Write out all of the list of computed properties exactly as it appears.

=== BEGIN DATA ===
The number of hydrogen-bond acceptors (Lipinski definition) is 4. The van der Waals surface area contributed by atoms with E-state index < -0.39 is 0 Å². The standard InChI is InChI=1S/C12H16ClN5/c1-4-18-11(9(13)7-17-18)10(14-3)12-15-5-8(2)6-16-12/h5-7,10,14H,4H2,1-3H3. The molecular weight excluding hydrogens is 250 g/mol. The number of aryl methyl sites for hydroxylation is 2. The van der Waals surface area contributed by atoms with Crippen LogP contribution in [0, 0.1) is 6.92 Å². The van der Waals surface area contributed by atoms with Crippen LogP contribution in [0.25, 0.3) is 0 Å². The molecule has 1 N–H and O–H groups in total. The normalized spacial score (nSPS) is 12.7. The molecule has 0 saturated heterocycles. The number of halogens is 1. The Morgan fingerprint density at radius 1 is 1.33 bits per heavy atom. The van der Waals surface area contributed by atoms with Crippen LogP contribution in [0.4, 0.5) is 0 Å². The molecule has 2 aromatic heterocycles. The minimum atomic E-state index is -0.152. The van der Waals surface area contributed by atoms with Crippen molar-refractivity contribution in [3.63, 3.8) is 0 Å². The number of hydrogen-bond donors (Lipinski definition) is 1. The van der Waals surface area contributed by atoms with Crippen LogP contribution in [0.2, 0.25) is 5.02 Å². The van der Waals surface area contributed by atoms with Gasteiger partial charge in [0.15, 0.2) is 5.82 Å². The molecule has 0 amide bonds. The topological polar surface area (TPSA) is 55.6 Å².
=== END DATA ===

The number of hydrogen-bond acceptors (Lipinski definition) is 4. The van der Waals surface area contributed by atoms with E-state index < -0.39 is 0 Å². The standard InChI is InChI=1S/C12H16ClN5/c1-4-18-11(9(13)7-17-18)10(14-3)12-15-5-8(2)6-16-12/h5-7,10,14H,4H2,1-3H3. The molecular weight excluding hydrogens is 250 g/mol. The number of aryl methyl sites for hydroxylation is 2. The van der Waals surface area contributed by atoms with Crippen LogP contribution in [0, 0.1) is 6.92 Å². The van der Waals surface area contributed by atoms with Crippen LogP contribution in [0.25, 0.3) is 0 Å². The molecule has 1 N–H and O–H groups in total. The normalized spacial score (nSPS) is 12.7. The molecule has 0 saturated heterocycles. The number of halogens is 1. The Morgan fingerprint density at radius 1 is 1.33 bits per heavy atom. The van der Waals surface area contributed by atoms with Crippen LogP contribution in [0.4, 0.5) is 0 Å². The molecule has 2 aromatic heterocycles. The minimum atomic E-state index is -0.152. The van der Waals surface area contributed by atoms with Crippen molar-refractivity contribution in [3.63, 3.8) is 0 Å². The number of hydrogen-bond donors (Lipinski definition) is 1. The van der Waals surface area contributed by atoms with Crippen LogP contribution in [0.2, 0.25) is 5.02 Å². The van der Waals surface area contributed by atoms with Gasteiger partial charge in [0.15, 0.2) is 5.82 Å². The molecule has 0 amide bonds. The topological polar surface area (TPSA) is 55.6 Å².